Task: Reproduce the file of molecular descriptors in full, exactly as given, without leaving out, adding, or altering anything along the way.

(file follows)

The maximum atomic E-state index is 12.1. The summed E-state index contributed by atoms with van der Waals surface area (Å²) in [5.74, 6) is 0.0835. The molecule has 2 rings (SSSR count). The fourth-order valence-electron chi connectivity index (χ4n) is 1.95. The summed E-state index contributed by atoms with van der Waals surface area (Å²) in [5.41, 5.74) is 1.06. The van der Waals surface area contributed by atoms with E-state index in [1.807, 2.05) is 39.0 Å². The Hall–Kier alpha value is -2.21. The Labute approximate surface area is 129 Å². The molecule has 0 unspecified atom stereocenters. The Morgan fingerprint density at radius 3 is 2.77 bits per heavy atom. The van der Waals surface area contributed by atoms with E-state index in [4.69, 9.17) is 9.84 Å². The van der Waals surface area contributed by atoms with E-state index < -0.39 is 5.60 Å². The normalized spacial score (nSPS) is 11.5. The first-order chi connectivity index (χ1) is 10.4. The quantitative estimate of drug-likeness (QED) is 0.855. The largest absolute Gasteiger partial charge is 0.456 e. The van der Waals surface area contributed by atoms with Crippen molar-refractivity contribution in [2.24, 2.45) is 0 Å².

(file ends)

The maximum atomic E-state index is 12.1. The summed E-state index contributed by atoms with van der Waals surface area (Å²) in [5.74, 6) is 0.0835. The molecule has 2 rings (SSSR count). The fourth-order valence-electron chi connectivity index (χ4n) is 1.95. The summed E-state index contributed by atoms with van der Waals surface area (Å²) in [5.41, 5.74) is 1.06. The van der Waals surface area contributed by atoms with E-state index in [1.807, 2.05) is 39.0 Å². The Hall–Kier alpha value is -2.21. The Labute approximate surface area is 129 Å². The molecule has 0 unspecified atom stereocenters. The Morgan fingerprint density at radius 3 is 2.77 bits per heavy atom. The van der Waals surface area contributed by atoms with E-state index in [4.69, 9.17) is 9.84 Å². The van der Waals surface area contributed by atoms with E-state index < -0.39 is 5.60 Å². The normalized spacial score (nSPS) is 11.5. The first-order chi connectivity index (χ1) is 10.4. The quantitative estimate of drug-likeness (QED) is 0.855. The largest absolute Gasteiger partial charge is 0.456 e. The van der Waals surface area contributed by atoms with Crippen molar-refractivity contribution in [2.24, 2.45) is 0 Å².